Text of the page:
Monday, March 21, 2011

Aspargus Soup


Early American Indians dried asparagus for medicinal uses. It was used as a natural diuretic and for kidney/bladder problems.
  • Asparagus contains a factor in preventing small capillary blood vessels from rupturing and was used for heart problems.
  • Asparagus is an excellent source of vitamins A and C. It’s also a good source of potassium, phosphorus, and some iron.
  • Asparagus derived it’s name from the Ancient Greek, who used the word to refer to all tender shoots picked and savored while very young.
  • In Germany, every eatery from the tiniest to the most elaborate, offered spargelkarte – a special asparagus menu that would list as many as 45 variations of this vegetable. Like most Europeans, they prefer the white asparagus.
  • White asparagus is achieved by growing the stalks under mounds of earth so the sun does not strike them to produce chlorophyll.
  • Asparagus growing takes patience. Crowns are planted in the Spring and then are set to permanent fields when they are about 1-1½ years old. It takes them about 4 years to produce a sizeable crop.
  • This Spring vegetable loves the sun and water. An asparagus spear can grow as much as one inch (or more) in an hour when weather conditions are just right. The stalks reach about 7-7 ½ inches when they are cut or snapped around ground level.
Here is an idea for a quick and easy weekend lunch.  One of my favorites and so easy to make.


  • 1 pound fresh asparagus
  • 3/4 cup chopped onion
  • 1/2 cup vegetable broth
  • 1 tablespoon butter
  • 2 tablespoons all-purpose flour
  • 1 teaspoon salt
  • 1 pinch ground black pepper
  • 1 1/4 cups vegetable or chicken broth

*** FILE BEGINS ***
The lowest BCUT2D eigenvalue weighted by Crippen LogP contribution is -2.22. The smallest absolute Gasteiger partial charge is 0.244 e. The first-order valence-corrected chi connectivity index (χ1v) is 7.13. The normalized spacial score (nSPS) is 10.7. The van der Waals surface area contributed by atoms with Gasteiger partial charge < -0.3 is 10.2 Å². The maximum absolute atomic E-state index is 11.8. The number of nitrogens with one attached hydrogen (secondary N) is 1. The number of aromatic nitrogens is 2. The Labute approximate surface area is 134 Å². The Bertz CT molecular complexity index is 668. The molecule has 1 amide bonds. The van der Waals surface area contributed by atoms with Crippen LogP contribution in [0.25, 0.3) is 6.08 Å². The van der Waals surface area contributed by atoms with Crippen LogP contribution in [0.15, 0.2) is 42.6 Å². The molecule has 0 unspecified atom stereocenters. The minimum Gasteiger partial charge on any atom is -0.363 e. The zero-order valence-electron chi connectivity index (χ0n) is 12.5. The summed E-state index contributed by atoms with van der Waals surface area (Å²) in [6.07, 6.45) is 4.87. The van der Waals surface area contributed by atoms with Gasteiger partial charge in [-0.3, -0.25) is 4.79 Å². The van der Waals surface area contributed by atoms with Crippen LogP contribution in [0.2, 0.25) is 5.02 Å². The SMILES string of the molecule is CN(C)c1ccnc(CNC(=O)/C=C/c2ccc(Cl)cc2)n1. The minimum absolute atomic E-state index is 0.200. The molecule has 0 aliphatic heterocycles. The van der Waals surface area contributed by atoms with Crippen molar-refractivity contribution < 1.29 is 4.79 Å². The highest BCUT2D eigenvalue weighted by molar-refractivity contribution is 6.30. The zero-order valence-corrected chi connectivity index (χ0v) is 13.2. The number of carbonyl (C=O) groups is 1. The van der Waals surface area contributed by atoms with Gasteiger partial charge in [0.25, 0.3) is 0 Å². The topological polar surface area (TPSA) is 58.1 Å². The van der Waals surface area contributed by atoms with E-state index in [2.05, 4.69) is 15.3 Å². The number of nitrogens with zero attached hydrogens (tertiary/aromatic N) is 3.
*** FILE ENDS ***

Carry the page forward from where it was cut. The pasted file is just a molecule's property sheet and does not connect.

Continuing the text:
• 1 cup 2% milk
  • 1/2 cup yogurt
  • 1 teaspoon lemon juice
  • 1/4 cup grated Parmesan cheese


Place asparagus and onion in a saucepan with 1/2 cup vegetable broth. Bring the broth to a 

boil, reduce heat and let simmer until the vegetables are tender.

Reserve a few asparagus tips for garnish. Add the remaining vegetable mixture in blender or 
food processor and puree until smooth.

Melt butter in the pan that was used for simmering the asparagus and onions. Stir while sprinkling flour, salt, and pepper into the butter. Allow the mixture to cook only 2 minutes. Stir in remaining 1 1/4 cups broth and increase the heat. Continue stirring until the mixture comes to a boil.

Stir the vegetable puree and milk into the saucepan. Whisk yogurt into the mixture, followed by lemon juice. Stir until heated through, then ladle into bowls. Garnish with reserved asparagus tips. Sprinkle with Parmesan cheese if desired.


  1. I LOVE Asparagus!! Awesome tips and info - I love history of food like that :) The soup looks perfect, light refreshing and filled with asparagus flavor. YUM!

  2. Next month starts Asparagus season and I can't wait :)